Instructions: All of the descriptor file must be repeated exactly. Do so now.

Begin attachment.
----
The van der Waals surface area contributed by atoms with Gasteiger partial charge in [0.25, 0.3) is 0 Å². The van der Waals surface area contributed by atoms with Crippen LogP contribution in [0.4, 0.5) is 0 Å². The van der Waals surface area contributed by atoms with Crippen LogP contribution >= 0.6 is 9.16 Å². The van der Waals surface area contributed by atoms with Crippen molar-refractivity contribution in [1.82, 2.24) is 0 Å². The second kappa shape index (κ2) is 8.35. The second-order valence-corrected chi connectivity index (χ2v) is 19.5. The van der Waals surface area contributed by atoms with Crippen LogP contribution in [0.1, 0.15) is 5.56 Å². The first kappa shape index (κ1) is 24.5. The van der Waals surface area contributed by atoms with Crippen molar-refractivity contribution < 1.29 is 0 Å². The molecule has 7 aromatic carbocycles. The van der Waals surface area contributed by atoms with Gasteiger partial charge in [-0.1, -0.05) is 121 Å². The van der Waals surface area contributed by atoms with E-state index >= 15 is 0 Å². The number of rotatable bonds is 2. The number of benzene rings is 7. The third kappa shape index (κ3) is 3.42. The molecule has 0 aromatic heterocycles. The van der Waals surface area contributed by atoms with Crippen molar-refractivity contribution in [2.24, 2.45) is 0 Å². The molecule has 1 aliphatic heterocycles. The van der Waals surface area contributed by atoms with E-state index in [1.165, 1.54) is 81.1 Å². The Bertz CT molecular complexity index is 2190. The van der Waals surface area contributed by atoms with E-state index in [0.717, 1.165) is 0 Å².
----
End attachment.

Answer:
The van der Waals surface area contributed by atoms with Gasteiger partial charge in [0.25, 0.3) is 0 Å². The van der Waals surface area contributed by atoms with Crippen LogP contribution in [0.4, 0.5) is 0 Å². The van der Waals surface area contributed by atoms with Crippen LogP contribution >= 0.6 is 9.16 Å². The van der Waals surface area contributed by atoms with Crippen molar-refractivity contribution in [1.82, 2.24) is 0 Å². The second kappa shape index (κ2) is 8.35. The second-order valence-corrected chi connectivity index (χ2v) is 19.5. The van der Waals surface area contributed by atoms with Crippen LogP contribution in [0.1, 0.15) is 5.56 Å². The first kappa shape index (κ1) is 24.5. The van der Waals surface area contributed by atoms with Crippen molar-refractivity contribution < 1.29 is 0 Å². The molecule has 7 aromatic carbocycles. The van der Waals surface area contributed by atoms with Gasteiger partial charge in [-0.1, -0.05) is 121 Å². The van der Waals surface area contributed by atoms with E-state index >= 15 is 0 Å². The number of rotatable bonds is 2. The number of benzene rings is 7. The third kappa shape index (κ3) is 3.42. The molecule has 0 aromatic heterocycles. The van der Waals surface area contributed by atoms with Crippen molar-refractivity contribution in [2.24, 2.45) is 0 Å². The molecule has 1 aliphatic heterocycles. The van der Waals surface area contributed by atoms with E-state index in [1.165, 1.54) is 81.1 Å². The Bertz CT molecular complexity index is 2190. The van der Waals surface area contributed by atoms with E-state index in [0.717, 1.165) is 0 Å².